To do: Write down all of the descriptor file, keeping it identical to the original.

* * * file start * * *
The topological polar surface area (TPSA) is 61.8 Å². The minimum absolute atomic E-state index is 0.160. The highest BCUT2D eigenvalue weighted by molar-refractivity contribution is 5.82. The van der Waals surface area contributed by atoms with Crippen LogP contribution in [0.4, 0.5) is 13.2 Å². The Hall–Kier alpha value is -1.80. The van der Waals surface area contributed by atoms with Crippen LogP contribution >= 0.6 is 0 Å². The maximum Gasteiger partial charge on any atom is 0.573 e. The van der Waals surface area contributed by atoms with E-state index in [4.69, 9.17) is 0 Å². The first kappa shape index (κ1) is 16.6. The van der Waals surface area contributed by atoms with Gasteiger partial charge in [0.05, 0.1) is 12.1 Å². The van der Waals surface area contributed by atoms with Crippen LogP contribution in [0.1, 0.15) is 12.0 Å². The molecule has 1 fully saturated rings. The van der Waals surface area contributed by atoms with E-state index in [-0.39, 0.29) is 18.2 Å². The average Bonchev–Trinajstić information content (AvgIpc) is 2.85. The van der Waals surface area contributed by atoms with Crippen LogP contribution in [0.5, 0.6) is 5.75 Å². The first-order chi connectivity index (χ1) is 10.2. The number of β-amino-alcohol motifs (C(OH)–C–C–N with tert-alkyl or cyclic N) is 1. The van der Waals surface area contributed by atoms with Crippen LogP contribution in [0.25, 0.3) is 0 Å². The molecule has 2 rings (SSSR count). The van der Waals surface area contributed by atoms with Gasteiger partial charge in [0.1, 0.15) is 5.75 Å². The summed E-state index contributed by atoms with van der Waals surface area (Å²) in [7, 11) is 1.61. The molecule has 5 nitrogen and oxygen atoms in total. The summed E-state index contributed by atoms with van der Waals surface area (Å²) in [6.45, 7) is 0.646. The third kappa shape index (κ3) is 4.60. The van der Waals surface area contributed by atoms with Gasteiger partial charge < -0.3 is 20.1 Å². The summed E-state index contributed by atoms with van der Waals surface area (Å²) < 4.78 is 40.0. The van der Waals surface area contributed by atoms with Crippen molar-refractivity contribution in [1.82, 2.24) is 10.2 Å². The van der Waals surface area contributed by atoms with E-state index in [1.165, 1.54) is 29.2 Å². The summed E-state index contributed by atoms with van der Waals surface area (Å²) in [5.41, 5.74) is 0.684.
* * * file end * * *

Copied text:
The topological polar surface area (TPSA) is 61.8 Å². The minimum absolute atomic E-state index is 0.160. The highest BCUT2D eigenvalue weighted by molar-refractivity contribution is 5.82. The van der Waals surface area contributed by atoms with Crippen LogP contribution in [0.4, 0.5) is 13.2 Å². The Hall–Kier alpha value is -1.80. The van der Waals surface area contributed by atoms with Crippen LogP contribution >= 0.6 is 0 Å². The maximum Gasteiger partial charge on any atom is 0.573 e. The van der Waals surface area contributed by atoms with E-state index in [4.69, 9.17) is 0 Å². The first kappa shape index (κ1) is 16.6. The van der Waals surface area contributed by atoms with Gasteiger partial charge in [0.05, 0.1) is 12.1 Å². The van der Waals surface area contributed by atoms with Crippen LogP contribution in [0.1, 0.15) is 12.0 Å². The molecule has 1 fully saturated rings. The van der Waals surface area contributed by atoms with E-state index in [-0.39, 0.29) is 18.2 Å². The average Bonchev–Trinajstić information content (AvgIpc) is 2.85. The van der Waals surface area contributed by atoms with Crippen LogP contribution in [0.5, 0.6) is 5.75 Å². The first-order chi connectivity index (χ1) is 10.2. The number of β-amino-alcohol motifs (C(OH)–C–C–N with tert-alkyl or cyclic N) is 1. The van der Waals surface area contributed by atoms with Crippen LogP contribution in [0.25, 0.3) is 0 Å². The molecule has 2 rings (SSSR count). The van der Waals surface area contributed by atoms with Gasteiger partial charge in [0.1, 0.15) is 5.75 Å². The summed E-state index contributed by atoms with van der Waals surface area (Å²) in [7, 11) is 1.61. The molecule has 5 nitrogen and oxygen atoms in total. The summed E-state index contributed by atoms with van der Waals surface area (Å²) in [6.45, 7) is 0.646. The third kappa shape index (κ3) is 4.60. The van der Waals surface area contributed by atoms with Gasteiger partial charge < -0.3 is 20.1 Å². The summed E-state index contributed by atoms with van der Waals surface area (Å²) < 4.78 is 40.0. The van der Waals surface area contributed by atoms with Crippen molar-refractivity contribution in [1.82, 2.24) is 10.2 Å². The van der Waals surface area contributed by atoms with E-state index in [1.165, 1.54) is 29.2 Å². The summed E-state index contributed by atoms with van der Waals surface area (Å²) in [5.41, 5.74) is 0.684.